Posted on: June 16, 2021 Posted by: Mohammad Owais Sabri Comments: 0

By Hareem Hassan and Mohammad Owais Sabri 

Red rectangular buildings interrupt the flow of the deep, verdant green ground supporting the might of solemn trees. A round face cupped in both hands peeks from the windows of one of the buildings, wondering, “Whose woods these are I think I know.”

 This is LUMS, empty, serene, and green, rendering us helpless and forcing us to re-evaluate our relationship with the greatest force in the world; Nature.   

During the pandemic, wispy clouds adorned the bluest sky the world had seen in decades. The air turned crisper, and mynas came out to serenade the grieving. Smog levels declined and squirrels chased each other across the vast LUMS campus as a select few timidly made their way to their respective hostels, dreading the unimaginably dead campus, only to realize that the campus was teeming with life and offered a fresh source of comfort, one that has been there since the beginning of time.

Umar Amin ‘24, a freshman living at LUMS since the first phase, explained how he felt alienated on campus at the beginning, but soon, he felt a pull towards Nature and was especially affected by the birdsongs. “I started sending pictures of the campus to my family, to try and show the campus off”, he said, “It brought me inner peace, satisfaction and pleasure.” 

Much has been said about the mental and emotional toll the online semester can take, especially when there is no emotional outlet. Somewhere amidst all this chaos, Nature has found a way to bloom. Deadlines, dismal quiz marks, and bloodshot eyes can all vanish while you lay under the open blue sky, the leaves of the tree gently rustling in the sweet wind, and the cool grass soothing your aching back.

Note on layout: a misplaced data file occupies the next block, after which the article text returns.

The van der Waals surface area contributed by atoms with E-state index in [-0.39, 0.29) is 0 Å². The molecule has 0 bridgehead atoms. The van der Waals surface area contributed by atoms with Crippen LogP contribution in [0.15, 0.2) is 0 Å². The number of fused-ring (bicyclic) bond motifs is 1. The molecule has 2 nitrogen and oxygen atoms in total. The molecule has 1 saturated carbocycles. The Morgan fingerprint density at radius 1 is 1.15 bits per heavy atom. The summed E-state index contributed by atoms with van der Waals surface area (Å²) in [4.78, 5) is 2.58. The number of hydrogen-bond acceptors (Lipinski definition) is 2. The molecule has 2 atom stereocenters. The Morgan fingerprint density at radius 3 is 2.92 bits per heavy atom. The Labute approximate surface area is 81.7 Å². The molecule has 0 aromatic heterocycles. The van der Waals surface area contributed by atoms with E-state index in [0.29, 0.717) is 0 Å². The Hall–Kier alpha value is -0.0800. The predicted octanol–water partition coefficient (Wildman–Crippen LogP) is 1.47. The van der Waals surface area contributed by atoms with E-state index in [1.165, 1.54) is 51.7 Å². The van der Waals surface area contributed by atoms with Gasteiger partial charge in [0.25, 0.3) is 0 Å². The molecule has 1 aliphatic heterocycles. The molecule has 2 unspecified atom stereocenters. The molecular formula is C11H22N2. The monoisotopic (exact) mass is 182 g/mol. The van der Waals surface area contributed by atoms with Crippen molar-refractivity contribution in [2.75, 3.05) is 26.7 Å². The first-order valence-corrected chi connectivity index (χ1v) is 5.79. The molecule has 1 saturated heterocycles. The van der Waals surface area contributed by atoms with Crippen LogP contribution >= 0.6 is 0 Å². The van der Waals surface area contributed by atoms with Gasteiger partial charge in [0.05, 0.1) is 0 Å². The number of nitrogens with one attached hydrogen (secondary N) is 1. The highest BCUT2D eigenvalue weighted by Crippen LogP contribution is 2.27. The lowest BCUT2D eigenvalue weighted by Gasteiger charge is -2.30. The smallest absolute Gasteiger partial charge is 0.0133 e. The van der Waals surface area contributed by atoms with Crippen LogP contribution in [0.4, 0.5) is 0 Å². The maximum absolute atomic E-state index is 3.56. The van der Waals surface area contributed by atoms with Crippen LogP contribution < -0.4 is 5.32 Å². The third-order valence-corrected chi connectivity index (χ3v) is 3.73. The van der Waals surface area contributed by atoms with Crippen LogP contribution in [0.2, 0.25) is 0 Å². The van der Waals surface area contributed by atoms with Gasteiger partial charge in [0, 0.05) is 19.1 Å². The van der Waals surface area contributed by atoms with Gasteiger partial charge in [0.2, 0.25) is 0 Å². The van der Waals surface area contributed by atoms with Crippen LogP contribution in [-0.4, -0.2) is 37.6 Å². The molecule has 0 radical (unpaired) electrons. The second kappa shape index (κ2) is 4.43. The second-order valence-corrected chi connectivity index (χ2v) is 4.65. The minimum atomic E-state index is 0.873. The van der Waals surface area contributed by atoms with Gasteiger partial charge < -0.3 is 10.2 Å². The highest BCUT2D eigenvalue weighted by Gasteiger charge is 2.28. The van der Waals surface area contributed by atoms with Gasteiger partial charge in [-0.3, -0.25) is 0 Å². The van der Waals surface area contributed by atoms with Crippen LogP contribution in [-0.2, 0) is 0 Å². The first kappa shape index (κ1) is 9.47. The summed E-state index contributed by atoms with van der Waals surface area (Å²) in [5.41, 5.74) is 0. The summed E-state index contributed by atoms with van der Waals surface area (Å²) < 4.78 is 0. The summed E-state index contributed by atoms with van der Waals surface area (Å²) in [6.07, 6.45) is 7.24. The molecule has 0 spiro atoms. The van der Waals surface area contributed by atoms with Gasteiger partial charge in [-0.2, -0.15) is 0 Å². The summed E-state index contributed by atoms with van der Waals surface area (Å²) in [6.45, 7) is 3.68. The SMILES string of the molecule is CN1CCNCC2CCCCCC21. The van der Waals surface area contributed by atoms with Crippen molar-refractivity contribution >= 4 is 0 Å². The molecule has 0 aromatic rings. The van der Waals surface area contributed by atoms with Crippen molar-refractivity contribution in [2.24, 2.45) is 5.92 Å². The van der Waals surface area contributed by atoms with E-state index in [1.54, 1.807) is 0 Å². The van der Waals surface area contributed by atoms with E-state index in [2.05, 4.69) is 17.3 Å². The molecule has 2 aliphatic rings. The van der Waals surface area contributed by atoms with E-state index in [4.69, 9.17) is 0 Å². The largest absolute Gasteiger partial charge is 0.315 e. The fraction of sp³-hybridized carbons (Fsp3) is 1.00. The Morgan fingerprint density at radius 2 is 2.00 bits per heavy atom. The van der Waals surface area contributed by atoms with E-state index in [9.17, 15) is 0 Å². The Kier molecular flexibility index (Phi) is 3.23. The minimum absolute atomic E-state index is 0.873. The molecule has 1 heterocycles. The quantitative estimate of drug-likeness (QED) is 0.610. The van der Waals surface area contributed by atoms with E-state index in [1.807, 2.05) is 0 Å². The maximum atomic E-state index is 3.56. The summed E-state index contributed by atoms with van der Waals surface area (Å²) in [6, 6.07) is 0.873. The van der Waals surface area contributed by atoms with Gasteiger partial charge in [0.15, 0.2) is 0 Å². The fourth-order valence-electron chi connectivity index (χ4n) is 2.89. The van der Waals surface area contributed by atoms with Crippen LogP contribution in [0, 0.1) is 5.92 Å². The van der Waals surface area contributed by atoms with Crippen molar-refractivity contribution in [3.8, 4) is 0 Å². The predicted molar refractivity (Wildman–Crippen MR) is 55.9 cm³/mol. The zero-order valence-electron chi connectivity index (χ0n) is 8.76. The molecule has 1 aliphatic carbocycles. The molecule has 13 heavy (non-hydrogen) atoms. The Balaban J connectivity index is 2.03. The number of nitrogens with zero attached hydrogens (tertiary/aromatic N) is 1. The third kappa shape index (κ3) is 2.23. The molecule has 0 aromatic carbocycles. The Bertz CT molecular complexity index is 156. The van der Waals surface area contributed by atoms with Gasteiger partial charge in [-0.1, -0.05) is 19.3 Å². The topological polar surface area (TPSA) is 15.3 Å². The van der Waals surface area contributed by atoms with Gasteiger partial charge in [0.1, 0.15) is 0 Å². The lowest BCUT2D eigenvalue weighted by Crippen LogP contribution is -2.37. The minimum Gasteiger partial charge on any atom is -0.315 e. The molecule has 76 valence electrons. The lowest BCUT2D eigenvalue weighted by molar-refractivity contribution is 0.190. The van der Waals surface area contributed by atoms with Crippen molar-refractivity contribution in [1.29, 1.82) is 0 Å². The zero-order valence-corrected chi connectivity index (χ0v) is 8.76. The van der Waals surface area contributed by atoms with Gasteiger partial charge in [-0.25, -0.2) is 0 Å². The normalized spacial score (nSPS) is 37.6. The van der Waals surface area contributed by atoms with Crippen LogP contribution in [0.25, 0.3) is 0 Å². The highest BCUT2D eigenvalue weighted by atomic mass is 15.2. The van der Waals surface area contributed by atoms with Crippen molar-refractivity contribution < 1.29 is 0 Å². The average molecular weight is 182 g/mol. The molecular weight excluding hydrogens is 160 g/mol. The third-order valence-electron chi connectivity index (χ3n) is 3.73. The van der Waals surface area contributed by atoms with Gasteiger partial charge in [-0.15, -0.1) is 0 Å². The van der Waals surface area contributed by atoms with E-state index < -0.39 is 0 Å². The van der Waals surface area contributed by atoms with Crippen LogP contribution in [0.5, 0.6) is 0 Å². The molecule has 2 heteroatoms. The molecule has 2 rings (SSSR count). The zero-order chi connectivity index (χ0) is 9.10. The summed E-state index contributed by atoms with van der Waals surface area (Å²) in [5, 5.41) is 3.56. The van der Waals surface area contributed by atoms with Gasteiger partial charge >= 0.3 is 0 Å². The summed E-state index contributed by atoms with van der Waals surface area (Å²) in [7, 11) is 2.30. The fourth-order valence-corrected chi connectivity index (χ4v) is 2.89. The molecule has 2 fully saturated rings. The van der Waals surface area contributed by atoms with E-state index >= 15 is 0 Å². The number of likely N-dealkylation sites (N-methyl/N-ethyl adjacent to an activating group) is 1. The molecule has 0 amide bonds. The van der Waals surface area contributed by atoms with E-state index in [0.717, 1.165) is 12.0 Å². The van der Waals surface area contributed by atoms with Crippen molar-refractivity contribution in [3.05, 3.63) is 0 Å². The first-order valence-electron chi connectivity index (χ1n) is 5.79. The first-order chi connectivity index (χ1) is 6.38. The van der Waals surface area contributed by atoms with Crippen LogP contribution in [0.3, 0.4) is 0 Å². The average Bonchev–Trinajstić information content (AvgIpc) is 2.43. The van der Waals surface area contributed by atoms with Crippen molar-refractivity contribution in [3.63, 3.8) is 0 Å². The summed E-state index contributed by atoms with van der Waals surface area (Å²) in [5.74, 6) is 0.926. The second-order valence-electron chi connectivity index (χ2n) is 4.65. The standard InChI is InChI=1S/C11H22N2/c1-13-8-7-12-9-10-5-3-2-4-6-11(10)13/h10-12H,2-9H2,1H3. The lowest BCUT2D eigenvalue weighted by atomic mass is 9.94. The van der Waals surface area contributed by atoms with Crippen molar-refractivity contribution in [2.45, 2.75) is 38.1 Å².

The administration also played an encouraging role by converting the PDC into the Executive Dining Hall, and moving events and functions from the basements to the lawns.

Mehvish Munir ‘23, who enjoys watching sunrises and sunsets, observed how since people are not allowed to leave campus, they have started appreciating campus Nature more. “This morning, the sunrise looked so beautiful. The campus was empty and quiet, all you could hear were birds chirping and it was just so incredible. Especially for someone who struggles with anxiety. ” She also emphasized on how she would prefer to be at the cricket ground than watching Netflix in her room. “It is just so much more peaceful”, she explained. 

However, there is a flipside to be considered. Everyone wishes for this newfound appreciation for a source so powerful, so remarkable, to be permanent. Unfortunately, it seems that simply finding peace within Nature does not equate to unconditional appreciation. 

It appears as if nature is being used as a mere emotional outlet in a temporary situation; the issue of littering on the LUMS campus remains the same as pre-pandemic times. The smoking zones are littered with cigarette butts despite dustbins being placed just two steps away, and the PDC and cricket ground are also hosts to very unpleasant intruders: wrappers and tissues. 

Mughees Jarral ‘24 echoed a similar sentiment when asked about the littering problem at the campus: “It’s so annoying to see people who eat on the benches and leave a whole pizza box right beside the bench, when there is a dustbin two steps away. It’s pure ignorance”

So, as darkness swallows the campus and flowers close their petals, it appears as if there are “miles to go before I sleep.” There is much work to be done so let us begin by appreciating Nature like it appreciates us, before the Natural source of serenity is irreparably damaged. 


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